A high-level delegation from the highest traditional Gadaa leadership caucus of the Oromo concluded a visit they stayed in the Republic of Somaliland.
The delegation capped their five-day stay in Somaliland with a banquet Dahabshiil Founder, Mohamed Said Duale, threw in their honour which was held at the posh, five-star Damal Hotel.
The delegation did not include political figures but it, nonetheless, stated it was prepared to meet any contingency, discuss all issues of short-or long-term value to the objective at hand – fostering relations in accordance with the system the Gadaa was built on which accorded them such a space for all-inclusive negotiations.
According to UNESCO’s Intangible Cultural Heritage page, the Gadaa is “a traditional system of governance used by the Oromo people in Ethiopia developed from knowledge gained by community experience over generations. The system regulates political, economic, social and religious activities of the community dealing with issues such as conflict resolution, reparation and protecting women’s rights. It serves as a mechanism for enforcing moral conduct, building social cohesion, and expressing forms of community culture. Gada is organized into five classes with one of these functioning as the ruling class consisting of a chairperson, officials and an assembly. Each class progresses through a series of grades before it can function in authority with the leadership changing on a rotational basis every eight years. Class membership is open to men, whose fathers are already members, while women are consulted for decision-making on protecting women’s rights. The classes are taught by oral historians covering history, laws, rituals, time reckoning, cosmology, myths, rules of conduct, and the function of the Gada system. Meetings and ceremonies take place under a sycamore tree (considered the Gada symbol) while major clans have established Gada centres and ceremonial spaces according to territory. Knowledge about the Gada system is transmitted to children in the home and at school.”
Since the twelve-member Oromo delegation arrived on Saturday, they worked their way through a charged schedule of meetings with government Ministers, the business community, traditional leaders, and the separate visits to the bicameral parliament.
The main thrust of the delegation’s visit rested on securing a reassurance of continued business transactions between the 28-year-old unrecognized republic and the Oromo regional state of Ethiopia.
Somaliland imports the mild, narcotic Khat (Qat) from the region. Conservative estimates put the amount Somalilanders pay to Oromo farmers at US Dollars 680 a year.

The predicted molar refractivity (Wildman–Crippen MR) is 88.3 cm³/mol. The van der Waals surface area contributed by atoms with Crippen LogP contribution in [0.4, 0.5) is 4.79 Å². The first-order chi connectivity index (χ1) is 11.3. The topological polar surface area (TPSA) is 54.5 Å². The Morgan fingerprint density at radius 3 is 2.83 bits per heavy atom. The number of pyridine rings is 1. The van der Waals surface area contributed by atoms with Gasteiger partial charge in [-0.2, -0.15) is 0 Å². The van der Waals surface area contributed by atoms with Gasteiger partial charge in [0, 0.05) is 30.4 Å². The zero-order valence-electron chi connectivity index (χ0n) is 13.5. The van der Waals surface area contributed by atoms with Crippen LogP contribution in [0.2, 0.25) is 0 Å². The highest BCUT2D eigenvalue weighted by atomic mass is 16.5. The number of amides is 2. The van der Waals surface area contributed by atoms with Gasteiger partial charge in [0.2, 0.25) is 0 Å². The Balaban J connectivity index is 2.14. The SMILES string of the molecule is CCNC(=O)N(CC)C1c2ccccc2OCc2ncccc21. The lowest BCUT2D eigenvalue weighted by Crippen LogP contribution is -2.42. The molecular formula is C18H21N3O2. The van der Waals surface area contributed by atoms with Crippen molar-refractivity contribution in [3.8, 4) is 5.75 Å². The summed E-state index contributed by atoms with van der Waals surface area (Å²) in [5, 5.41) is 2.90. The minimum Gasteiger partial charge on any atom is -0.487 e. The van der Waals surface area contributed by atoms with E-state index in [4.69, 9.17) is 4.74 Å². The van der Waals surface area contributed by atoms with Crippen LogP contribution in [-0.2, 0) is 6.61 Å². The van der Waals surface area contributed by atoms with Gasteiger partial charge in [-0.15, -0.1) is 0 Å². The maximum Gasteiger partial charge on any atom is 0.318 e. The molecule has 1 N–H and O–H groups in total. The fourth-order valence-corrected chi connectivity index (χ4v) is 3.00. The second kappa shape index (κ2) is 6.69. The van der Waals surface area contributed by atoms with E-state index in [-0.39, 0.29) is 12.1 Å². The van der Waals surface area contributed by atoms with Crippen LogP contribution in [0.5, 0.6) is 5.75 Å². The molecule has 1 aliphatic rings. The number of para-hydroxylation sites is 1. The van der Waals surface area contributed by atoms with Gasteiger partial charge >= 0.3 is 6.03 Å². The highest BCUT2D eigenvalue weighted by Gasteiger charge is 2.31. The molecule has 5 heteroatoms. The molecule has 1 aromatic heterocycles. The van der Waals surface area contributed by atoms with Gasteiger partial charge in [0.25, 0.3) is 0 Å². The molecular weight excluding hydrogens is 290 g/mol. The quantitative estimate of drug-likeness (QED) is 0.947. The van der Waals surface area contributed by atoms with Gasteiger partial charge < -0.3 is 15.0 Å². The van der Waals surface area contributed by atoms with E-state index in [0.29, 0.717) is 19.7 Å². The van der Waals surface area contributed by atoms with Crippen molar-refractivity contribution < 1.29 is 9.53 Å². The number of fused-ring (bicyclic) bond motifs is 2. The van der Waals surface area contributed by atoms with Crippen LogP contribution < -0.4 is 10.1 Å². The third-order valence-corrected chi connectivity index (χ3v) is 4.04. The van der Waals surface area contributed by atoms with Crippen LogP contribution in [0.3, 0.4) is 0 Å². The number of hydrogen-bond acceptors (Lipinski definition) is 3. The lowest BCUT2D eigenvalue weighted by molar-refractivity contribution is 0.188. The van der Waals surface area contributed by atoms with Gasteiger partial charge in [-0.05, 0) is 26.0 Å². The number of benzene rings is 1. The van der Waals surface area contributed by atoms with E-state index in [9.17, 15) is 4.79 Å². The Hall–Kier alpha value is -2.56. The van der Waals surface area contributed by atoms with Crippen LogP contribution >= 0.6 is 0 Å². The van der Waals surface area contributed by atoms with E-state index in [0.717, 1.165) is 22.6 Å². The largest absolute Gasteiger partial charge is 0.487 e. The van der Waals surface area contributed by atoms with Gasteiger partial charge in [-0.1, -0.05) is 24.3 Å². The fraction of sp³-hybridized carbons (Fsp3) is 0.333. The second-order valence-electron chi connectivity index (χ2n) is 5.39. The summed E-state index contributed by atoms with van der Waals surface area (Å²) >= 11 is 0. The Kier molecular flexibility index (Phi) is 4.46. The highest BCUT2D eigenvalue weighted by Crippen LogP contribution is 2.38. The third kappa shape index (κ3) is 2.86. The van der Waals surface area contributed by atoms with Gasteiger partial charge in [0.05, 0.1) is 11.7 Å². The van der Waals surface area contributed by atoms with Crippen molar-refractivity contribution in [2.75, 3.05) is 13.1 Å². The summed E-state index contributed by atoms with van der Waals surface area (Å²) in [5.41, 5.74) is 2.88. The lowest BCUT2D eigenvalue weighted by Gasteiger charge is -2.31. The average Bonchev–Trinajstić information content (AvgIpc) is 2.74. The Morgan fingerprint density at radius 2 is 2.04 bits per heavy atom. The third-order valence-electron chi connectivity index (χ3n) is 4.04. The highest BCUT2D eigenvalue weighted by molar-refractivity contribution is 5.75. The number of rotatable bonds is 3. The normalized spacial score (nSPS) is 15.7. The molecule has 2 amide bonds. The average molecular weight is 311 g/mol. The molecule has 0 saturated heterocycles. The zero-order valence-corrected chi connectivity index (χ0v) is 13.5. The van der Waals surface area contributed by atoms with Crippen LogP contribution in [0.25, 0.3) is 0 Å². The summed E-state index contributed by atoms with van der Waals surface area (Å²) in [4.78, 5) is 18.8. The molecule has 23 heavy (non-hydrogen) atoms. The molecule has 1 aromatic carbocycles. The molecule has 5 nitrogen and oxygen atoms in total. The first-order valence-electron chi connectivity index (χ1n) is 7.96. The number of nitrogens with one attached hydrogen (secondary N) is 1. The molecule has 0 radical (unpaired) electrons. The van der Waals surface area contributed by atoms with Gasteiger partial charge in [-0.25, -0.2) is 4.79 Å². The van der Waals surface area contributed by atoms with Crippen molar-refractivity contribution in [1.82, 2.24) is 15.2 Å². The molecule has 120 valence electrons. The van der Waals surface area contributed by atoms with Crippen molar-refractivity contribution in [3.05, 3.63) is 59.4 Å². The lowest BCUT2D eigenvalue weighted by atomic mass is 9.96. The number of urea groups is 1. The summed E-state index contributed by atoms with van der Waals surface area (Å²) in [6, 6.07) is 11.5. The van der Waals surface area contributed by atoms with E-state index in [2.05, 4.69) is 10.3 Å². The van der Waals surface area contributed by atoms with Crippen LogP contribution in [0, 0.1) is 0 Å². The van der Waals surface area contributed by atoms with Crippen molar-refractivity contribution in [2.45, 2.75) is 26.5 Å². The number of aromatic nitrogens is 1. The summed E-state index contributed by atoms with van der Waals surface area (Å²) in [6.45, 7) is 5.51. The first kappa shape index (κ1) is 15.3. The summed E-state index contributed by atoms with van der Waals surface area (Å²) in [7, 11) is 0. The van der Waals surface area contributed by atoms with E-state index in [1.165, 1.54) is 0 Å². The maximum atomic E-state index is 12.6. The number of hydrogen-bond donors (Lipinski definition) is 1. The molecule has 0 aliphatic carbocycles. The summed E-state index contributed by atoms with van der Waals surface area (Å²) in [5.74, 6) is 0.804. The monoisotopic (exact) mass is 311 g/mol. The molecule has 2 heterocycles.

“Same as an unborn baby’s life-saving bond to his mother through the umbilical cord our trade relations with Somaliland,” the leader said, adding that there was no country in the whole region with whom the Oromo region has a similar bond or dependence.
A communique’ released of several meetings the delegation, particularly, had with their Somaliland counterparts stated that the two sides will work together on the formation of a joint council to attend to matters pertaining to security, conflict resolution and the strengthening of brotherly relations between the two sides. The joint statement also touched on how important it was to further boost relations between Somaliland and Ethiopia on all spheres as the core interests of one completely agreed with those of the other.
The delegation was warmly received at every turn. But, on every occasion, the extent of damage the new Ethiopian leader, himself of Oromo descent, PM Abiy Ahmed, surfaced in one form or the other.
The President of the Oromo State of Ethiopia, Lammaa Magarsaa, had, same as the delegation, spoken at length of the State’s economic ties with Somaliland, inviting President Musa Bihi to a formal visit.
Unlike his compatriot, Mr Magarsaa, the Ethiopian Prime Minister, Mr Abiy Ahmed has since he assumed power mid-year this year embarked on a wooing spree with Somalia – an obtuse, former partner in a 30-year union with Somaliland. Abiy, it appeared did not only read his history books well but to have adopted to turn his back on a traditional ally preceding administrations saw in Somaliland and nurtured.
MR Abiy’s attitude started a growing murmur among Somalilanders across the spectrum on why Somaliland should continue offering respect that was not reciprocated at all.
Kenya offered another option and moves to start and consolidate better relations with this East African nation began. the two sides revisited traditional, political and economic ties and a visible thaw started.
As was the case with Ethiopia, Kenya was interested in fostering qat tarde with Somaliland.
The incumbent Kenya minister for trade, Peter Munya, a former governor of Meru, played a major role in promoting trade relations between the two countries encouraging forums where the two sides could exchange and sell ideas to one another.
Ambassador Bashe Awil, a charismatic young, Somaliland diplomat, and, presently, the country’s Chief envoy to Kenya, accelerated high-calibre connections between politicians on either side.
Somalia, which had successfully quashed similar initiatives in the past, seems to have been blank-walled this time around by a Kenya awakening to the geopolitical importance of Somaliland to the region.
The budding Kenya-Somaliland is a threat to none, according to Analysts. But that is not how Ethiopia and Somalia currently view it.